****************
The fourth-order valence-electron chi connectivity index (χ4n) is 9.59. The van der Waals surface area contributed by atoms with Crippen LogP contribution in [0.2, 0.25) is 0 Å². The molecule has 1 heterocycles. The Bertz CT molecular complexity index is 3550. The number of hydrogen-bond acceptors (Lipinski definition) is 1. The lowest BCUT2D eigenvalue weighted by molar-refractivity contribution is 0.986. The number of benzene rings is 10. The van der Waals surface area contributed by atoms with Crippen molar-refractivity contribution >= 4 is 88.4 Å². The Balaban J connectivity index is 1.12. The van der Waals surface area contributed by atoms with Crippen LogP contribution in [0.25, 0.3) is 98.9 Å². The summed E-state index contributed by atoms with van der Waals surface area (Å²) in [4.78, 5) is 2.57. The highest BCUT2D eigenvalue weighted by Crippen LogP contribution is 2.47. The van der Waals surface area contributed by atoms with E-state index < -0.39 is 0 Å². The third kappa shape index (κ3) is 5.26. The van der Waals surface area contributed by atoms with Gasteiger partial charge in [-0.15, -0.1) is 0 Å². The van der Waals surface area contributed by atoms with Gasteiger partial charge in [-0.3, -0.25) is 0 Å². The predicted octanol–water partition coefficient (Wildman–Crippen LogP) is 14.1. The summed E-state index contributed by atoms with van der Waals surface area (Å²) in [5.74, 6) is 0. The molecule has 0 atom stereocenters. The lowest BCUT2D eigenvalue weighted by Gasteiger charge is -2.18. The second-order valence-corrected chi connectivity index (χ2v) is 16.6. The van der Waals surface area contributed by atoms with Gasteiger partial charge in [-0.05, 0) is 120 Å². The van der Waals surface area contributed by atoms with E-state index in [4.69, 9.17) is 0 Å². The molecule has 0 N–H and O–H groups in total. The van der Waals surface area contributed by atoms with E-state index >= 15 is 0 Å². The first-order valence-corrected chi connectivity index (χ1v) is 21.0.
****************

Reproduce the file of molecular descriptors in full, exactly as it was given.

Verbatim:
The fourth-order valence-electron chi connectivity index (χ4n) is 9.59. The van der Waals surface area contributed by atoms with Crippen LogP contribution in [0.2, 0.25) is 0 Å². The molecule has 1 heterocycles. The Bertz CT molecular complexity index is 3550. The number of hydrogen-bond acceptors (Lipinski definition) is 1. The lowest BCUT2D eigenvalue weighted by molar-refractivity contribution is 0.986. The number of benzene rings is 10. The van der Waals surface area contributed by atoms with Crippen molar-refractivity contribution >= 4 is 88.4 Å². The Balaban J connectivity index is 1.12. The van der Waals surface area contributed by atoms with Crippen LogP contribution in [0.25, 0.3) is 98.9 Å². The summed E-state index contributed by atoms with van der Waals surface area (Å²) in [4.78, 5) is 2.57. The highest BCUT2D eigenvalue weighted by Crippen LogP contribution is 2.47. The van der Waals surface area contributed by atoms with E-state index < -0.39 is 0 Å². The third kappa shape index (κ3) is 5.26. The van der Waals surface area contributed by atoms with Gasteiger partial charge in [-0.15, -0.1) is 0 Å². The van der Waals surface area contributed by atoms with Gasteiger partial charge in [-0.3, -0.25) is 0 Å². The predicted octanol–water partition coefficient (Wildman–Crippen LogP) is 14.1. The summed E-state index contributed by atoms with van der Waals surface area (Å²) in [5.74, 6) is 0. The molecule has 0 atom stereocenters. The lowest BCUT2D eigenvalue weighted by Gasteiger charge is -2.18. The second-order valence-corrected chi connectivity index (χ2v) is 16.6. The van der Waals surface area contributed by atoms with Gasteiger partial charge in [-0.05, 0) is 120 Å². The van der Waals surface area contributed by atoms with E-state index in [4.69, 9.17) is 0 Å². The molecule has 0 N–H and O–H groups in total. The van der Waals surface area contributed by atoms with E-state index >= 15 is 0 Å². The first-order valence-corrected chi connectivity index (χ1v) is 21.0.